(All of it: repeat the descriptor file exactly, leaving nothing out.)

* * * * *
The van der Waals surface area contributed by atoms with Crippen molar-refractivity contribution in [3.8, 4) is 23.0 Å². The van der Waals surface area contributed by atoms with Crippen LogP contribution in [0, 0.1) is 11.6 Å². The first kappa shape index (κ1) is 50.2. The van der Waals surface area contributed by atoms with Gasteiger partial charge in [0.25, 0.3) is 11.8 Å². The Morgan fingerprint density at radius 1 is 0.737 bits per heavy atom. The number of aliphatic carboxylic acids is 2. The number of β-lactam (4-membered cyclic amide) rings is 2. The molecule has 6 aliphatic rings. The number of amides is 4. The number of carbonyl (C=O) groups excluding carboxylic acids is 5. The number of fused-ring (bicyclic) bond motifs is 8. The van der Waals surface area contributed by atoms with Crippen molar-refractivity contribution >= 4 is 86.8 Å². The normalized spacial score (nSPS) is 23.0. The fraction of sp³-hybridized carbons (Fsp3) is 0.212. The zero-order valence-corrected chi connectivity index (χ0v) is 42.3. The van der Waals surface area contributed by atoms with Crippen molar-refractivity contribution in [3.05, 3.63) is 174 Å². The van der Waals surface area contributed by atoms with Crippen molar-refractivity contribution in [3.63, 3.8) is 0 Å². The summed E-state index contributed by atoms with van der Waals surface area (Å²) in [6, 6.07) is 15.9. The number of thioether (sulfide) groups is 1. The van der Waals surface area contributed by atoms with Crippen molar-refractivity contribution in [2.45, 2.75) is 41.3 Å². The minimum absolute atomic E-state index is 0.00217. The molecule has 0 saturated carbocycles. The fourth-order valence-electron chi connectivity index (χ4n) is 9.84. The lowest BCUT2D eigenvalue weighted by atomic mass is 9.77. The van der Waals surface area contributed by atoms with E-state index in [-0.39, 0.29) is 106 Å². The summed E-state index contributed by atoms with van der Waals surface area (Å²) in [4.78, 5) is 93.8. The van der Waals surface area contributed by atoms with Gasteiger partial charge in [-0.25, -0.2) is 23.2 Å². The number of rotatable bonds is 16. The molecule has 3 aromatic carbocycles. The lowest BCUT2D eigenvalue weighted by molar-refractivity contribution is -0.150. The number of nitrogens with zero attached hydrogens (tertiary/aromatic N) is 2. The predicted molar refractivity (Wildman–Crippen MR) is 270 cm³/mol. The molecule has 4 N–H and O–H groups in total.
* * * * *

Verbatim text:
The van der Waals surface area contributed by atoms with Crippen molar-refractivity contribution in [3.8, 4) is 23.0 Å². The van der Waals surface area contributed by atoms with Crippen LogP contribution in [0, 0.1) is 11.6 Å². The first kappa shape index (κ1) is 50.2. The van der Waals surface area contributed by atoms with Gasteiger partial charge in [0.25, 0.3) is 11.8 Å². The Morgan fingerprint density at radius 1 is 0.737 bits per heavy atom. The number of aliphatic carboxylic acids is 2. The number of β-lactam (4-membered cyclic amide) rings is 2. The molecule has 6 aliphatic rings. The number of amides is 4. The number of carbonyl (C=O) groups excluding carboxylic acids is 5. The number of fused-ring (bicyclic) bond motifs is 8. The van der Waals surface area contributed by atoms with Crippen molar-refractivity contribution >= 4 is 86.8 Å². The normalized spacial score (nSPS) is 23.0. The fraction of sp³-hybridized carbons (Fsp3) is 0.212. The zero-order valence-corrected chi connectivity index (χ0v) is 42.3. The van der Waals surface area contributed by atoms with Crippen molar-refractivity contribution in [3.05, 3.63) is 174 Å². The van der Waals surface area contributed by atoms with Crippen molar-refractivity contribution in [3.63, 3.8) is 0 Å². The summed E-state index contributed by atoms with van der Waals surface area (Å²) in [6, 6.07) is 15.9. The number of thioether (sulfide) groups is 1. The van der Waals surface area contributed by atoms with Crippen molar-refractivity contribution in [2.45, 2.75) is 41.3 Å². The minimum absolute atomic E-state index is 0.00217. The molecule has 0 saturated carbocycles. The fourth-order valence-electron chi connectivity index (χ4n) is 9.84. The lowest BCUT2D eigenvalue weighted by atomic mass is 9.77. The van der Waals surface area contributed by atoms with E-state index in [-0.39, 0.29) is 106 Å². The summed E-state index contributed by atoms with van der Waals surface area (Å²) in [4.78, 5) is 93.8. The van der Waals surface area contributed by atoms with Gasteiger partial charge in [-0.25, -0.2) is 23.2 Å². The number of rotatable bonds is 16. The molecule has 3 aromatic carbocycles. The lowest BCUT2D eigenvalue weighted by molar-refractivity contribution is -0.150. The number of nitrogens with zero attached hydrogens (tertiary/aromatic N) is 2. The predicted molar refractivity (Wildman–Crippen MR) is 270 cm³/mol. The molecule has 4 N–H and O–H groups in total.